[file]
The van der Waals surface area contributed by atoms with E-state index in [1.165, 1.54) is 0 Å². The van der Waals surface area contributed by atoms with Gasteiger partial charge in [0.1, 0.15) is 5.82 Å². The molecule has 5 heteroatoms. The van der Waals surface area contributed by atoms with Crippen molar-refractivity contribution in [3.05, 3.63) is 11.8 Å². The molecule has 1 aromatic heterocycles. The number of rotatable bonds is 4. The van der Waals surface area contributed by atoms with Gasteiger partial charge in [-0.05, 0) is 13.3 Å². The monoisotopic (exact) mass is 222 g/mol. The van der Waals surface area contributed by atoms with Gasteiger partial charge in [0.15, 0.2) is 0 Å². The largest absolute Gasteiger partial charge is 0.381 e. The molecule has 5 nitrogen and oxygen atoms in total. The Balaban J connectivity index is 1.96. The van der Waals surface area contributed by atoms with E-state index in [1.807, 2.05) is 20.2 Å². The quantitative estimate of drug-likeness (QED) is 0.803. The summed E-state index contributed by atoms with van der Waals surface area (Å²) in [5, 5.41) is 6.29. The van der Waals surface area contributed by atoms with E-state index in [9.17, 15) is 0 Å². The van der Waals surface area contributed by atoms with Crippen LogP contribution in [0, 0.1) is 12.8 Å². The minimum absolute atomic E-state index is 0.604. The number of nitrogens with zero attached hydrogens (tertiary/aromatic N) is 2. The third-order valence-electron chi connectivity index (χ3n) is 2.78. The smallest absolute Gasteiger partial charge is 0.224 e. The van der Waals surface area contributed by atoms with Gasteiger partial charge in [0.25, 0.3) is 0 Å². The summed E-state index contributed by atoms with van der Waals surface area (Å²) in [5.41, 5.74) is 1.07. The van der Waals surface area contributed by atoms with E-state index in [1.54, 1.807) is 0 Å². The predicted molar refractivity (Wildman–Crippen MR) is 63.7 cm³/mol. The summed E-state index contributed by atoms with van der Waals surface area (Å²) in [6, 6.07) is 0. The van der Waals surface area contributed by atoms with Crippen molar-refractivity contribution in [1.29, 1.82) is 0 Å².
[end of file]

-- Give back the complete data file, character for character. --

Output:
The van der Waals surface area contributed by atoms with E-state index in [1.165, 1.54) is 0 Å². The van der Waals surface area contributed by atoms with Gasteiger partial charge in [0.1, 0.15) is 5.82 Å². The molecule has 5 heteroatoms. The van der Waals surface area contributed by atoms with Crippen molar-refractivity contribution in [3.05, 3.63) is 11.8 Å². The molecule has 1 aromatic heterocycles. The number of rotatable bonds is 4. The van der Waals surface area contributed by atoms with Gasteiger partial charge in [-0.05, 0) is 13.3 Å². The monoisotopic (exact) mass is 222 g/mol. The van der Waals surface area contributed by atoms with Gasteiger partial charge in [0.15, 0.2) is 0 Å². The largest absolute Gasteiger partial charge is 0.381 e. The molecule has 5 nitrogen and oxygen atoms in total. The Balaban J connectivity index is 1.96. The van der Waals surface area contributed by atoms with E-state index in [1.807, 2.05) is 20.2 Å². The quantitative estimate of drug-likeness (QED) is 0.803. The summed E-state index contributed by atoms with van der Waals surface area (Å²) in [5, 5.41) is 6.29. The van der Waals surface area contributed by atoms with E-state index in [9.17, 15) is 0 Å². The van der Waals surface area contributed by atoms with Crippen LogP contribution in [0, 0.1) is 12.8 Å². The minimum absolute atomic E-state index is 0.604. The number of nitrogens with zero attached hydrogens (tertiary/aromatic N) is 2. The third-order valence-electron chi connectivity index (χ3n) is 2.78. The smallest absolute Gasteiger partial charge is 0.224 e. The van der Waals surface area contributed by atoms with Gasteiger partial charge in [0.25, 0.3) is 0 Å². The summed E-state index contributed by atoms with van der Waals surface area (Å²) in [5.41, 5.74) is 1.07. The van der Waals surface area contributed by atoms with E-state index in [1.54, 1.807) is 0 Å². The predicted molar refractivity (Wildman–Crippen MR) is 63.7 cm³/mol. The summed E-state index contributed by atoms with van der Waals surface area (Å²) in [6, 6.07) is 0. The van der Waals surface area contributed by atoms with Crippen molar-refractivity contribution in [1.29, 1.82) is 0 Å².